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  1. Complexity and the Evolution of Consciousness.Walter Veit - forthcoming - Biological Theory:1-16.
    This article introduces and defends the “pathological complexity thesis” as a hypothesis about the evolutionary origins of minimal consciousness, or sentience, that connects the study of animal consciousness closely with work in behavioral ecology and evolutionary biology. I argue that consciousness is an adaptive solution to a design problem that led to the extinction of complex multicellular animal life following the Avalon explosion and that was subsequently solved during the Cambrian explosion. This is the economic trade-off problem of having to (...)
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  • Towards a Comparative Study of Animal Consciousness.Walter Veit - forthcoming - Biological Theory:1-12.
    In order to develop a true biological science of consciousness, we have to remove humans from the center of reference and develop a bottom-up comparative study of animal minds, as Donald Griffin intended with his call for a “cognitive ethology.” In this article, I make use of the pathological complexity thesis to show that we can firmly ground a comparative study of animal consciousness by drawing on the resources of state-based behavioral life history theory. By comparing the different life histories (...)
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  • Experimental philosophy of medicine and the concepts of health and disease.Walter Veit - 2021 - Theoretical Medicine and Bioethics 42 (3):169-186.
    If one had to identify the biggest change within the philosophical tradition in the twenty-first century, it would certainly be the rapid rise of experimental philosophy to address differences in intuitions about concepts. It is, therefore, surprising that the philosophy of medicine has so far not drawn on the tools of experimental philosophy in the context of a particular conceptual debate that has overshadowed all others in the field: the long-standing dispute between so-called naturalists and normativists about the concepts of (...)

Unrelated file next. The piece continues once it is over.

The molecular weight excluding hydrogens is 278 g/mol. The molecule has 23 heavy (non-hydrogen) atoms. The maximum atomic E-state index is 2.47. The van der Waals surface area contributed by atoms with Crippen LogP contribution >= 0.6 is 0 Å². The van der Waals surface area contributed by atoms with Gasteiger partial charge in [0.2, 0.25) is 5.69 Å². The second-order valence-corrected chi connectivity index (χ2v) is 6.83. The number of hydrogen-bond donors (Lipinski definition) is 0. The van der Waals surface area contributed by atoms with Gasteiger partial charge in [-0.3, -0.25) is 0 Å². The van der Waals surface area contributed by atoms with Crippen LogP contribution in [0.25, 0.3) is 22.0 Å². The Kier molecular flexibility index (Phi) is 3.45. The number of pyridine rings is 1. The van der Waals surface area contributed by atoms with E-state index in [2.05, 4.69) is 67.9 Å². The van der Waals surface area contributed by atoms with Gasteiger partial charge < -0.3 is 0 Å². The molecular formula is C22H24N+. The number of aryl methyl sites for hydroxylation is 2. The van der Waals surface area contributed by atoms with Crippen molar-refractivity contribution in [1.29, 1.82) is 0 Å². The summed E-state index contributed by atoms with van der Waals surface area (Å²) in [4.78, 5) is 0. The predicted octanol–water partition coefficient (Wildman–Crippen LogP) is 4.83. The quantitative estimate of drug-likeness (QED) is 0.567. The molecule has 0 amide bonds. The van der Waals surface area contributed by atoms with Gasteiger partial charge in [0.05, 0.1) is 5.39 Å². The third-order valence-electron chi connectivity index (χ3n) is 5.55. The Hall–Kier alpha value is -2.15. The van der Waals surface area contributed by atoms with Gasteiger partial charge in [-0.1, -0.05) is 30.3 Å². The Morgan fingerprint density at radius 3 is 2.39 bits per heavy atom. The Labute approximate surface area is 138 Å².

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  • Agential Thinking.Walter Veit - 2021 - Synthese 199 (5-6):13393-13419.
    In his 2009 monograph, Darwinian Populations and Natural Selection, Peter Godfrey-Smith accuses biologists of demonstrating ‘Darwinian Paranoia’ when they engage in what he dubs ‘agential thinking’. But as Daniel Dennett points out, he offers neither an illuminating set of examples nor an extended argument for this assertion, deeming it to be a brilliant propaganda stroke against what is actually a useful way of thinking. Compared to the dangers of teleological thinking in biology, the dangers of agential thinking have unfortunately rarely (...)
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  • Phenomenology Applied to Animal Health and Suffering.Walter Veit & Heather Browning - 2021 - In Susi Ferrarello (ed.), Phenomenology of Bioethics: Technoethics and Lived Experience. Springer. pp. 73-88.
    What is it like to be a bat? What is it like to be sick? These two questions are much closer to one another than has hitherto been acknowledged. Indeed, both raise a number of related, albeit very complex, philosophical problems. In recent years, the phenomenology of health and disease has become a major topic in bioethics and the philosophy of medicine, owing much to the work of Havi Carel (2007, 2011, 2018). Surprisingly little attention, however, has been given to (...)
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